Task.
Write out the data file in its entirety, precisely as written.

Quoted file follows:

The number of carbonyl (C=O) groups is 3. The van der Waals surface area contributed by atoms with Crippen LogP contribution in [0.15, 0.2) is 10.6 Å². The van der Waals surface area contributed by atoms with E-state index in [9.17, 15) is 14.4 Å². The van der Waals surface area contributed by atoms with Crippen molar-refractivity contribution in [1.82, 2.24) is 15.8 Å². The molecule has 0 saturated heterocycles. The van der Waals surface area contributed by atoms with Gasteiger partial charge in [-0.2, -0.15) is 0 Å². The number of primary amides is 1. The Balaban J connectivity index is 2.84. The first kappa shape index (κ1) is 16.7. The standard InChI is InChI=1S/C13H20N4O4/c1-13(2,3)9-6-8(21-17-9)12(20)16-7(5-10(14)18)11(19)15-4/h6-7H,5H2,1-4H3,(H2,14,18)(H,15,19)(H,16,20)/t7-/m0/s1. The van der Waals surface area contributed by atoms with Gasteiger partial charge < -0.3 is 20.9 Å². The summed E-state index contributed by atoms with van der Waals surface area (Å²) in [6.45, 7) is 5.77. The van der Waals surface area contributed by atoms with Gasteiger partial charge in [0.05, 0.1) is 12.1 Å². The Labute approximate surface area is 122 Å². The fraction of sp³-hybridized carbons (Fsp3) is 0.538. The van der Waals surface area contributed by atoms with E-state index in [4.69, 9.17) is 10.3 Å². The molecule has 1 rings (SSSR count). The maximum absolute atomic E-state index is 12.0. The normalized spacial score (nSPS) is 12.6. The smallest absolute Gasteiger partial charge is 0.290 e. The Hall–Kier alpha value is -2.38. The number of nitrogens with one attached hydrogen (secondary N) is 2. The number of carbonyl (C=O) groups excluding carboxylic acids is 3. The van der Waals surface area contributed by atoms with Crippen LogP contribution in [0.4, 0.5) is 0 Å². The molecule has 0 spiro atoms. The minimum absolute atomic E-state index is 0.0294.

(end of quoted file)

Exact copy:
The number of carbonyl (C=O) groups is 3. The van der Waals surface area contributed by atoms with Crippen LogP contribution in [0.15, 0.2) is 10.6 Å². The van der Waals surface area contributed by atoms with E-state index in [9.17, 15) is 14.4 Å². The van der Waals surface area contributed by atoms with Crippen molar-refractivity contribution in [1.82, 2.24) is 15.8 Å². The molecule has 0 saturated heterocycles. The van der Waals surface area contributed by atoms with Gasteiger partial charge in [-0.2, -0.15) is 0 Å². The number of primary amides is 1. The Balaban J connectivity index is 2.84. The first kappa shape index (κ1) is 16.7. The standard InChI is InChI=1S/C13H20N4O4/c1-13(2,3)9-6-8(21-17-9)12(20)16-7(5-10(14)18)11(19)15-4/h6-7H,5H2,1-4H3,(H2,14,18)(H,15,19)(H,16,20)/t7-/m0/s1. The van der Waals surface area contributed by atoms with Gasteiger partial charge < -0.3 is 20.9 Å². The summed E-state index contributed by atoms with van der Waals surface area (Å²) in [6.45, 7) is 5.77. The van der Waals surface area contributed by atoms with Gasteiger partial charge in [0.05, 0.1) is 12.1 Å². The Labute approximate surface area is 122 Å². The fraction of sp³-hybridized carbons (Fsp3) is 0.538. The van der Waals surface area contributed by atoms with E-state index in [4.69, 9.17) is 10.3 Å². The molecule has 1 rings (SSSR count). The maximum absolute atomic E-state index is 12.0. The normalized spacial score (nSPS) is 12.6. The smallest absolute Gasteiger partial charge is 0.290 e. The Hall–Kier alpha value is -2.38. The number of nitrogens with one attached hydrogen (secondary N) is 2. The number of carbonyl (C=O) groups excluding carboxylic acids is 3. The van der Waals surface area contributed by atoms with Crippen LogP contribution in [0.4, 0.5) is 0 Å². The molecule has 0 spiro atoms. The minimum absolute atomic E-state index is 0.0294.